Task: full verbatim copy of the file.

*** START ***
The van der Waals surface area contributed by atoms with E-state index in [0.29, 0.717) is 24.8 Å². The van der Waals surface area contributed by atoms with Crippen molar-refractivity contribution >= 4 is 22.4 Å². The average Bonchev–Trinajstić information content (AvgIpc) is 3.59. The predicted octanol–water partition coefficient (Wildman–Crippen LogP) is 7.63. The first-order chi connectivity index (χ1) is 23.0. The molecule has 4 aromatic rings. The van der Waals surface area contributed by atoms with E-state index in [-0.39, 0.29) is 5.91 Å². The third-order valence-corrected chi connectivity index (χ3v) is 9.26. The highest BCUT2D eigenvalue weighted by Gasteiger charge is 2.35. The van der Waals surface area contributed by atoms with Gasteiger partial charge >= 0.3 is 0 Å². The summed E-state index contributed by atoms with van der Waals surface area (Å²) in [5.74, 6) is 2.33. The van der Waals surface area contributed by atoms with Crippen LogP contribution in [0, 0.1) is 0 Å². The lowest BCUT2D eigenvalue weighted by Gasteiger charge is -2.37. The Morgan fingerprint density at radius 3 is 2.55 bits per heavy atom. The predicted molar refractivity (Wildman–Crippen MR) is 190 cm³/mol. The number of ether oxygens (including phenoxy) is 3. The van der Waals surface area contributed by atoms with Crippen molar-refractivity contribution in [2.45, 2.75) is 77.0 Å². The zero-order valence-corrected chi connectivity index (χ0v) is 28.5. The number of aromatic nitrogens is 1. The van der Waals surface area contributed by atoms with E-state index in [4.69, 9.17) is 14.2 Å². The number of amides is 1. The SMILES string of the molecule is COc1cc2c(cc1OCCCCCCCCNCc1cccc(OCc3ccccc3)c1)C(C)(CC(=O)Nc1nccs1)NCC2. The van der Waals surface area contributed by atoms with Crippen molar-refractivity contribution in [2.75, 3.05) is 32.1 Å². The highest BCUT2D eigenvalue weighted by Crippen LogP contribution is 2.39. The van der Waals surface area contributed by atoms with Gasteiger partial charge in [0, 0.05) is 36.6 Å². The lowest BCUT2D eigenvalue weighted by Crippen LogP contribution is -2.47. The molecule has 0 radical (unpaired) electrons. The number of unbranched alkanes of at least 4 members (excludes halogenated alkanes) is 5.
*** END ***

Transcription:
The van der Waals surface area contributed by atoms with E-state index in [0.29, 0.717) is 24.8 Å². The van der Waals surface area contributed by atoms with Crippen molar-refractivity contribution >= 4 is 22.4 Å². The average Bonchev–Trinajstić information content (AvgIpc) is 3.59. The predicted octanol–water partition coefficient (Wildman–Crippen LogP) is 7.63. The first-order chi connectivity index (χ1) is 23.0. The molecule has 4 aromatic rings. The van der Waals surface area contributed by atoms with E-state index in [-0.39, 0.29) is 5.91 Å². The third-order valence-corrected chi connectivity index (χ3v) is 9.26. The highest BCUT2D eigenvalue weighted by Gasteiger charge is 2.35. The van der Waals surface area contributed by atoms with Gasteiger partial charge >= 0.3 is 0 Å². The summed E-state index contributed by atoms with van der Waals surface area (Å²) in [5.74, 6) is 2.33. The van der Waals surface area contributed by atoms with Crippen LogP contribution in [0, 0.1) is 0 Å². The lowest BCUT2D eigenvalue weighted by Gasteiger charge is -2.37. The Morgan fingerprint density at radius 3 is 2.55 bits per heavy atom. The predicted molar refractivity (Wildman–Crippen MR) is 190 cm³/mol. The number of ether oxygens (including phenoxy) is 3. The van der Waals surface area contributed by atoms with Crippen molar-refractivity contribution in [2.45, 2.75) is 77.0 Å². The zero-order valence-corrected chi connectivity index (χ0v) is 28.5. The number of aromatic nitrogens is 1. The van der Waals surface area contributed by atoms with E-state index in [4.69, 9.17) is 14.2 Å². The number of amides is 1. The SMILES string of the molecule is COc1cc2c(cc1OCCCCCCCCNCc1cccc(OCc3ccccc3)c1)C(C)(CC(=O)Nc1nccs1)NCC2. The van der Waals surface area contributed by atoms with Crippen molar-refractivity contribution in [2.75, 3.05) is 32.1 Å². The highest BCUT2D eigenvalue weighted by Crippen LogP contribution is 2.39. The van der Waals surface area contributed by atoms with Gasteiger partial charge in [0, 0.05) is 36.6 Å². The lowest BCUT2D eigenvalue weighted by Crippen LogP contribution is -2.47. The molecule has 0 radical (unpaired) electrons. The number of unbranched alkanes of at least 4 members (excludes halogenated alkanes) is 5.